Six Nations: Scotland 30-21 England – Duhan van der Merwe made Calcutta Cup difference

When Duhan van der Merwe scorched down the left wing to score his second try of a stunning hat-trick, it completed a Scotland turnaround that looked a million miles away just 10 minutes earlier.

With 19 minutes gone at Murrayfield, England were in total command of this Calcutta Cup contest, dominating possession and stifling Scotland with their new-look blitz defence.

Their 10-0 lead was in no way flattering.

But two moments of magic from Van der Merwe, created from next to nothing, stunned the visitors and swung momentum Scotland’s way as they marched to their fourth successive win over England.

“Van der Merwe’s second try deserved more than just five points,” said former England winger Ugo Monye on BBC One. “You need moments of magic and players to stand up – he did that.

“Not only is it a brilliant finish, I don’t think England recovered emotionally from that.”

‘One of the game’s best’

Van der Merwe has history against England, of course.

In last year’s championship, the Edinburgh man bulldozed his way through several would-be tacklers to score one of the all-time great tries, before finishing off a stunning team move to wrap up a famous away win.

And he delivered the goods against the Auld Enemy once again, with the first hat-trick by a Scotland player against England in an individual performance that will go down in the annals of the sport.

He is now just one behind Stuart Hogg as Scotland’s all-time leading try-scorer and it is a matter of when, not if, he climbs to the top of that list.

The man himself was humble afterwards, crediting the role of his team-mates in setting up his three scores.

“I can’t believe it,” Van der Merwe said. “I have never scored a hat-trick against England but I have to thank the boys for giving me the opportunity.

“I must be waking up and feeling like scoring tries. I guess I am just the lucky one to finish them off. To get my first hat-trick against England is unbelievable.”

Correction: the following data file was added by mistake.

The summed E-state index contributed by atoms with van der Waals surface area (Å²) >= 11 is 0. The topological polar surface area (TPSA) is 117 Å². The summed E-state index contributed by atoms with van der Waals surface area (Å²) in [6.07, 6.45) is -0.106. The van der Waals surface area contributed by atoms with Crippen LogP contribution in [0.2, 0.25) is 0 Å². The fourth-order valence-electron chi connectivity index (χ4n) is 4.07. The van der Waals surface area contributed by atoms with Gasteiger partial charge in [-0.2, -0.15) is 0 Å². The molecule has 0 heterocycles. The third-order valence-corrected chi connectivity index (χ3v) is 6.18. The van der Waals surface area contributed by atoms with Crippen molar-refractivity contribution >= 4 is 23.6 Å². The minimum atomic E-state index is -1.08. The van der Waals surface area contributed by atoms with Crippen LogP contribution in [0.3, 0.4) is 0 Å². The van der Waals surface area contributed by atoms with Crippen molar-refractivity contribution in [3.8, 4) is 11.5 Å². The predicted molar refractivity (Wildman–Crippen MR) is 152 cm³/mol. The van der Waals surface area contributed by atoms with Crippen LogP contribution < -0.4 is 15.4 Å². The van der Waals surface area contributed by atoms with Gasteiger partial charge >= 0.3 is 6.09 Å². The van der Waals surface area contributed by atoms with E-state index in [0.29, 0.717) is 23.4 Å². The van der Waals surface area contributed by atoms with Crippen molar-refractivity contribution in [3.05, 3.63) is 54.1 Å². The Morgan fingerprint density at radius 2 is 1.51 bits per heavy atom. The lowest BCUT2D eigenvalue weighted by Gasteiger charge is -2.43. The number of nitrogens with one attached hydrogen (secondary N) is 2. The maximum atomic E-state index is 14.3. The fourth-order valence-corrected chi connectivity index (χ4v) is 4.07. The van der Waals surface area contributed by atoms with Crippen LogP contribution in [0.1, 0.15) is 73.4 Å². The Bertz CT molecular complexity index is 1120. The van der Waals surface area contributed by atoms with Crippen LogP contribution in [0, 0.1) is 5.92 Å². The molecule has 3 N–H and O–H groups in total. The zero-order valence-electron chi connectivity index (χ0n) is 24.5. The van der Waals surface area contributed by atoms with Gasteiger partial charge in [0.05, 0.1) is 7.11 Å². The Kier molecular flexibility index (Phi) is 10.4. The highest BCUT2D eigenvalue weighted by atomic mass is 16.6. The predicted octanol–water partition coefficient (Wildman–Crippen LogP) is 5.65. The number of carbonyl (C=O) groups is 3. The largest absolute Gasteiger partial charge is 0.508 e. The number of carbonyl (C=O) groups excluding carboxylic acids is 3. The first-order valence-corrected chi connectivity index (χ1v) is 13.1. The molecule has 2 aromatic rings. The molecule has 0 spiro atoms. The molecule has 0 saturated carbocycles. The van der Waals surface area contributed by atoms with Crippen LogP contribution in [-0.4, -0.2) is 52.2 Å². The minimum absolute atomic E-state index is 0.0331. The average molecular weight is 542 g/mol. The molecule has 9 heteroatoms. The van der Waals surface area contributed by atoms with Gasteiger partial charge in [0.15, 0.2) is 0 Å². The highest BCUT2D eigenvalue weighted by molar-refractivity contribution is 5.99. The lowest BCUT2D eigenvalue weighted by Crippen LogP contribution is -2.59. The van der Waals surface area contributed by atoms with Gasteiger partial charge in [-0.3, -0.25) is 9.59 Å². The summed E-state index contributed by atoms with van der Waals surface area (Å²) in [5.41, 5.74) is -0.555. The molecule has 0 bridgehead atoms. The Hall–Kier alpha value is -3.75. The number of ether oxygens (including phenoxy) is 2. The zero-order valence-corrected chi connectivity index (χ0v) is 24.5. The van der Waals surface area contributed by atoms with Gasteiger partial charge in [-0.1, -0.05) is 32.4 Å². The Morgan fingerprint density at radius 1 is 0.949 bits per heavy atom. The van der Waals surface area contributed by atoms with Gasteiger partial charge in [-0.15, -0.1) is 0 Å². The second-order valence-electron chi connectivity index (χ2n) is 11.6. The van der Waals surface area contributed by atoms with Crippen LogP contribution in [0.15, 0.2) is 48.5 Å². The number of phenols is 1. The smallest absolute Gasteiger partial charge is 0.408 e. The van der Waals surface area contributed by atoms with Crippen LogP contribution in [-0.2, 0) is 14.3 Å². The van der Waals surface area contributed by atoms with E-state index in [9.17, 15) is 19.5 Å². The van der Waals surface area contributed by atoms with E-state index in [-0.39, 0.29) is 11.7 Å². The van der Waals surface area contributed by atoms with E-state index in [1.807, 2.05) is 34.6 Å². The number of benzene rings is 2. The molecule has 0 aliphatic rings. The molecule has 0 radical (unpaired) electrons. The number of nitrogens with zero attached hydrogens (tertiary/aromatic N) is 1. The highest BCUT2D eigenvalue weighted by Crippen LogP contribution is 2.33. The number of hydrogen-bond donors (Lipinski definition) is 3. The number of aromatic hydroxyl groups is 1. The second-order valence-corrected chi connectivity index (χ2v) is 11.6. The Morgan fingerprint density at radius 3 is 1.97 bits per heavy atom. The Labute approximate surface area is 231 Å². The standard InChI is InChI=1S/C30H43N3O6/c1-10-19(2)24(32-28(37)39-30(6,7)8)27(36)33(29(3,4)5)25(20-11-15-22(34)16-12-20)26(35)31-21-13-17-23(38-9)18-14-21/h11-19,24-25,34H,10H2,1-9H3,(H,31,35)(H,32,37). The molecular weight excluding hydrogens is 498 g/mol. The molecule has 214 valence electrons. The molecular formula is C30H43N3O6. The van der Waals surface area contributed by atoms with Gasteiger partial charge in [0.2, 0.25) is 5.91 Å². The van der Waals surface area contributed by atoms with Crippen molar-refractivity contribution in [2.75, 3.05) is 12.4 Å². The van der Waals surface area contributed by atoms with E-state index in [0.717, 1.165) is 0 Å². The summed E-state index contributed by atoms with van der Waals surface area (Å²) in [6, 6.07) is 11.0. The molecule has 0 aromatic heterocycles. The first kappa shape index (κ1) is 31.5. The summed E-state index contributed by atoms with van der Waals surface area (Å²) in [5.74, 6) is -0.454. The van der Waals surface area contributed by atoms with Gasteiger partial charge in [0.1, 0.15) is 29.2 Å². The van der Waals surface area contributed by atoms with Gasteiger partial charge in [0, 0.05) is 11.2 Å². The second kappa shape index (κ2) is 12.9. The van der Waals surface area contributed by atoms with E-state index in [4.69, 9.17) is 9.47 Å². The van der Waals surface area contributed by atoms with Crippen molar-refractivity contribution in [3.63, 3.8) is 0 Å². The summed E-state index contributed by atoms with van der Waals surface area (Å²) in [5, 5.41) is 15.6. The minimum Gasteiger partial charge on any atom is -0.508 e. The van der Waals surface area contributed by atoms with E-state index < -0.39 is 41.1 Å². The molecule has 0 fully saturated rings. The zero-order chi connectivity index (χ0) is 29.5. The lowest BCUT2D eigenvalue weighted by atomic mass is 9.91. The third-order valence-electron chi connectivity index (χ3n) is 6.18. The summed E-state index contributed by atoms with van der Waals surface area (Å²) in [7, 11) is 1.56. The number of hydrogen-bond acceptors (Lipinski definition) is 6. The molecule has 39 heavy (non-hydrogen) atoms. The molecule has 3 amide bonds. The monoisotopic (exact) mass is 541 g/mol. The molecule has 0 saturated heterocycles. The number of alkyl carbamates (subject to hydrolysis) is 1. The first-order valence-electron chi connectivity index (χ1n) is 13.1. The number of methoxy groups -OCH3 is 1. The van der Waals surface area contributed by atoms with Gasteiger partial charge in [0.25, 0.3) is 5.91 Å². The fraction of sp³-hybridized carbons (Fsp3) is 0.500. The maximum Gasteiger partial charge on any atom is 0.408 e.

That downplays the skill and game awareness Van der Merwe showed on his way to the tryline.3

For his first, he drifted off his left wing and followed Huw Jones, who made the initial break from midfield.

Having received the offload from Jones, the South African-born back showed superb composure to throw a dummy, step off his right foot and dot down under pressure from the scrambling England defence.

Gregor Townsend singled out that understanding of space. “His first try was outstanding, the awareness, everything,” Scotland’s head coach said.

The second score was all about Van der Merwe, though. The acceleration he showed to beat Ben Earl, and then the sheer pace to tiptoe down the line was, as Monye said, “absolutely world class”.

His third was all predatory instinct – being in the right place at the right time – as he ran on to Finn Russell’s kick to score in the corner.

Van der Merwe was beaming before he put the ball down, perhaps realising what he had just achieved, going where no Scottish player had ever gone before against England.

On an afternoon where the hosts weren’t quite at their best as a collective, Van der Merwe delivered in the key moments.

His clinical finishing was undoubtedly the difference between the sides.

“We’re waxing lyrical about Van der Merwe because he is one of the game’s best,” former Scotland captain John Barclay said.

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